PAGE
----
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Clinicopathological features of familial Alzheimer's disease associated with the M139V mutation in the presenilin 1 gene. Pedigree but not mutation specific age at onset provides evidence for a further genetic factor.

N C Fox, A M Kennedy, R J Harvey, P L Lantos, P K Roques, J Collinge, J Hardy, M Hutton, J M Stevens, E K Warrington, M N Rossor
DOI: http://dx.doi.org/10.1093/brain/120.3.491 491-501 First published online: 1 March 1997

Summary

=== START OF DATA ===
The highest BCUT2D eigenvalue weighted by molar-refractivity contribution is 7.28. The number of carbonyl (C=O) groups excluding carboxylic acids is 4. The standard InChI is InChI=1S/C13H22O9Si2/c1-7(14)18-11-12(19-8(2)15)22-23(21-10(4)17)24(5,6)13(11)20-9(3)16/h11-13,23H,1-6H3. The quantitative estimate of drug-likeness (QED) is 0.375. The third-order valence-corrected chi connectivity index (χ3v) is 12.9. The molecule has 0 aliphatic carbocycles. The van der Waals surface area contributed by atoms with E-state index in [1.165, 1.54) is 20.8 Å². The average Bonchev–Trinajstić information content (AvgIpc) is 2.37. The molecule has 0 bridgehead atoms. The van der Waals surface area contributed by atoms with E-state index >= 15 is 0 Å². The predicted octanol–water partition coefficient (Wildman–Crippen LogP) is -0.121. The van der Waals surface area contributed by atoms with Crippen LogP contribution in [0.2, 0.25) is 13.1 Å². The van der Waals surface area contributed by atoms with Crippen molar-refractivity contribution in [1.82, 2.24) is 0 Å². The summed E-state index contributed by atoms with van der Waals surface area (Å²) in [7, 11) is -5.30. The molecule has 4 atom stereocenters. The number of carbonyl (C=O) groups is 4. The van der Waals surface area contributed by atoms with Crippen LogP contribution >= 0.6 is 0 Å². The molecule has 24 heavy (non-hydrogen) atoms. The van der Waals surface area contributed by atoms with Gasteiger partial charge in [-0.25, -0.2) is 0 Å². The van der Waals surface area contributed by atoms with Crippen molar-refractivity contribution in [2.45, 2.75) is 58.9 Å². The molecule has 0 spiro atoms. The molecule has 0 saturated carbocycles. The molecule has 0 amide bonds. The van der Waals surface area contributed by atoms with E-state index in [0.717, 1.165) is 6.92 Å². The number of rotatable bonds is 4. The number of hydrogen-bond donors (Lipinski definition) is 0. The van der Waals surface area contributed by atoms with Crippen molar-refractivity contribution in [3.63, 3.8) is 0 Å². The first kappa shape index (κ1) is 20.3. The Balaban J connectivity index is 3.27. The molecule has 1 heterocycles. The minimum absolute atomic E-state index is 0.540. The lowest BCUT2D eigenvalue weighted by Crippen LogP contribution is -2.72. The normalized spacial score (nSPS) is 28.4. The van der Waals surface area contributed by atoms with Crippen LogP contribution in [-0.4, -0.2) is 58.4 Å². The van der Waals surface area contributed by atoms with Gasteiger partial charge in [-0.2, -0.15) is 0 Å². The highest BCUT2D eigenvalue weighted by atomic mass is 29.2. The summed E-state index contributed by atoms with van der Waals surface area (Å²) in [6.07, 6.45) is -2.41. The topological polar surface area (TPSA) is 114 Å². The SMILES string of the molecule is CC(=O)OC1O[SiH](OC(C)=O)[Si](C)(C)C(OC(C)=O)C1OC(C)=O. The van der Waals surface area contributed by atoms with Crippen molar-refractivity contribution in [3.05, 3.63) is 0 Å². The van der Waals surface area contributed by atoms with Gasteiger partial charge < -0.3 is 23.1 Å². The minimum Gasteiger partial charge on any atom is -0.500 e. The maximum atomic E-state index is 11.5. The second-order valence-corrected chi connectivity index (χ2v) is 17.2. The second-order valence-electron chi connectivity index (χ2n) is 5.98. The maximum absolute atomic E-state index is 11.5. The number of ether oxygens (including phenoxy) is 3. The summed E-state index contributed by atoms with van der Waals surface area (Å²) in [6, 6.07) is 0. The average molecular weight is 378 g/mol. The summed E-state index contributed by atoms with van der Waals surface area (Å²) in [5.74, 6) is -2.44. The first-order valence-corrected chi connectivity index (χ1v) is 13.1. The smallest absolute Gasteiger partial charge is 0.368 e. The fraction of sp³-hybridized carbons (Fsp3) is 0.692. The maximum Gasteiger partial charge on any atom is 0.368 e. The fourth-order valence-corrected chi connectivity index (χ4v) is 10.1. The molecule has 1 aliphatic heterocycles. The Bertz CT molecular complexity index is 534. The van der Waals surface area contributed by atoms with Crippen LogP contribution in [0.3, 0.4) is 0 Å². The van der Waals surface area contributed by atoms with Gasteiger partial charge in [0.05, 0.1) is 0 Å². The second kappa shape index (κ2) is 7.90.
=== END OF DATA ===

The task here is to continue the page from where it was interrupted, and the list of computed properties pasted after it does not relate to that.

Sixteen affected individuals are described from two families with early onset autosomal dominant familial Alzheimer's disease. A mutation at codon 139 in the presenilin 1 gene on chromosome 14 results in a methionine to valine substitution which cosegregates with the disease in these families. Onset of dementia was before the age of 50 years in all individuals. The ages at onset within each family were tightly clustered but were significantly different between the families; this difference could not be accounted for by apolipoprotein E status and suggests the existence of a further genetic factor that modifies age at disease onset. The pattern of cognitive decline was similar in both families: early memory loss (initially selective for verbal memory in some individuals) was followed soon after by loss of arithmetic skills while naming and object perception skills were relatively preserved. A speech production deficit was observed in three members of one family but not in the other. Seizures were common and usually predated by myoclonic jerks by a number of years. Serial MRIs showed progressive cortical atrophy with periventricular white matter change appearing 3-4 years into the disease. PET revealed parieto-temporal hypometabolism in all individuals scanned. The diagnosis of Alzheimer's disease was confirmed with typical histopathology in one individual from each family.